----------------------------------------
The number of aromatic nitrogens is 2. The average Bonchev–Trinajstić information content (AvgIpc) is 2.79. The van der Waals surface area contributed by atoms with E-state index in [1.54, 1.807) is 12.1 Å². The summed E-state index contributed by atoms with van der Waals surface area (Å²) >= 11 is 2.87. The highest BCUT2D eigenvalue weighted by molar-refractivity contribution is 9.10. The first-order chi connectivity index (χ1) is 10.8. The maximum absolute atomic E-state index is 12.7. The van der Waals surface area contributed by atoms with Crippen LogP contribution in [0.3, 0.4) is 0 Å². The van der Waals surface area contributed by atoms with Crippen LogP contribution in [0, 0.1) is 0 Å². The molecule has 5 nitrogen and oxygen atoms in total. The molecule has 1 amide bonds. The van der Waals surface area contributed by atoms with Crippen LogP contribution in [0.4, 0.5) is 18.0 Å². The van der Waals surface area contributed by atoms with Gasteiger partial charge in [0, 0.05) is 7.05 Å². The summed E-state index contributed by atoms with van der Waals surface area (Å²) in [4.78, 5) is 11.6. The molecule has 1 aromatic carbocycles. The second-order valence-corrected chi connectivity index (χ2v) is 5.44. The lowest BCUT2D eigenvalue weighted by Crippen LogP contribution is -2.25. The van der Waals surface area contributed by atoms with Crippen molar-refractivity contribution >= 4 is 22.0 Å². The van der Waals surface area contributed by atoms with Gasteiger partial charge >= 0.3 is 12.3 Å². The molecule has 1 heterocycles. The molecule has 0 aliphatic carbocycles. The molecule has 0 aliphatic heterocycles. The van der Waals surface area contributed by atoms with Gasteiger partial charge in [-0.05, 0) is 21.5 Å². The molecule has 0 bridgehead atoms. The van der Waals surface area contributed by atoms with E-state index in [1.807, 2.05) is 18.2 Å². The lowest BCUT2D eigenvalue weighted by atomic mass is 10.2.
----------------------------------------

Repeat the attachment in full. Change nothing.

The number of aromatic nitrogens is 2. The average Bonchev–Trinajstić information content (AvgIpc) is 2.79. The van der Waals surface area contributed by atoms with E-state index in [1.54, 1.807) is 12.1 Å². The summed E-state index contributed by atoms with van der Waals surface area (Å²) >= 11 is 2.87. The highest BCUT2D eigenvalue weighted by molar-refractivity contribution is 9.10. The first-order chi connectivity index (χ1) is 10.8. The maximum absolute atomic E-state index is 12.7. The van der Waals surface area contributed by atoms with Crippen LogP contribution in [0.3, 0.4) is 0 Å². The van der Waals surface area contributed by atoms with Crippen LogP contribution in [0, 0.1) is 0 Å². The molecule has 5 nitrogen and oxygen atoms in total. The molecule has 1 amide bonds. The van der Waals surface area contributed by atoms with Crippen LogP contribution in [0.4, 0.5) is 18.0 Å². The van der Waals surface area contributed by atoms with Gasteiger partial charge in [0, 0.05) is 7.05 Å². The summed E-state index contributed by atoms with van der Waals surface area (Å²) in [4.78, 5) is 11.6. The molecule has 1 aromatic carbocycles. The second-order valence-corrected chi connectivity index (χ2v) is 5.44. The lowest BCUT2D eigenvalue weighted by Crippen LogP contribution is -2.25. The van der Waals surface area contributed by atoms with Crippen molar-refractivity contribution >= 4 is 22.0 Å². The van der Waals surface area contributed by atoms with Gasteiger partial charge >= 0.3 is 12.3 Å². The molecule has 1 heterocycles. The molecule has 0 aliphatic carbocycles. The molecule has 0 aliphatic heterocycles. The van der Waals surface area contributed by atoms with Gasteiger partial charge in [-0.05, 0) is 21.5 Å². The molecule has 0 bridgehead atoms. The van der Waals surface area contributed by atoms with E-state index in [1.807, 2.05) is 18.2 Å². The lowest BCUT2D eigenvalue weighted by atomic mass is 10.2.